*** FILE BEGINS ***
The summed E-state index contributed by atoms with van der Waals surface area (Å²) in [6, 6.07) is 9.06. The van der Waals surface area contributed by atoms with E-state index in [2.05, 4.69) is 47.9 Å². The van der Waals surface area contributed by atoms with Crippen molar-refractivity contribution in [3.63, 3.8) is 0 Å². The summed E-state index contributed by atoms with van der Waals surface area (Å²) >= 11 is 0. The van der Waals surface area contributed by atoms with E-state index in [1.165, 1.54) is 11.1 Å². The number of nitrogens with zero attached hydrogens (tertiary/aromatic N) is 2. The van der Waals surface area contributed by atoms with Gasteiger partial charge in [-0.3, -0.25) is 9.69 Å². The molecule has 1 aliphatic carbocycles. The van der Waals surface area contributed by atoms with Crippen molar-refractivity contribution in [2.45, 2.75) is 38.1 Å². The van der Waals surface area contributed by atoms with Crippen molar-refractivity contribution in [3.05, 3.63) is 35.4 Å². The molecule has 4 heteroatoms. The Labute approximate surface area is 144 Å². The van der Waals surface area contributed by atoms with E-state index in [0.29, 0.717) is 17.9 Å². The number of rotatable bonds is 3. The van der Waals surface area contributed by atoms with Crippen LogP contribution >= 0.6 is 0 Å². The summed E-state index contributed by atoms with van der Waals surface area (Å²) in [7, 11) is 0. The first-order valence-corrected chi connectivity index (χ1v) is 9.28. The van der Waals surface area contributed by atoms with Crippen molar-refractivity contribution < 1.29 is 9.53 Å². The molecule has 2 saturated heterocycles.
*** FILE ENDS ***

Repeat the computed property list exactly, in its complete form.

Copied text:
The summed E-state index contributed by atoms with van der Waals surface area (Å²) in [6, 6.07) is 9.06. The van der Waals surface area contributed by atoms with E-state index in [2.05, 4.69) is 47.9 Å². The van der Waals surface area contributed by atoms with Crippen molar-refractivity contribution in [3.63, 3.8) is 0 Å². The summed E-state index contributed by atoms with van der Waals surface area (Å²) >= 11 is 0. The van der Waals surface area contributed by atoms with E-state index in [1.165, 1.54) is 11.1 Å². The number of nitrogens with zero attached hydrogens (tertiary/aromatic N) is 2. The van der Waals surface area contributed by atoms with Gasteiger partial charge in [-0.3, -0.25) is 9.69 Å². The molecule has 1 aliphatic carbocycles. The van der Waals surface area contributed by atoms with Crippen molar-refractivity contribution in [2.45, 2.75) is 38.1 Å². The van der Waals surface area contributed by atoms with Crippen molar-refractivity contribution in [3.05, 3.63) is 35.4 Å². The molecule has 4 heteroatoms. The Labute approximate surface area is 144 Å². The van der Waals surface area contributed by atoms with E-state index in [0.29, 0.717) is 17.9 Å². The number of rotatable bonds is 3. The van der Waals surface area contributed by atoms with Crippen LogP contribution >= 0.6 is 0 Å². The summed E-state index contributed by atoms with van der Waals surface area (Å²) in [7, 11) is 0. The first-order valence-corrected chi connectivity index (χ1v) is 9.28. The van der Waals surface area contributed by atoms with Crippen molar-refractivity contribution < 1.29 is 9.53 Å². The molecule has 2 saturated heterocycles.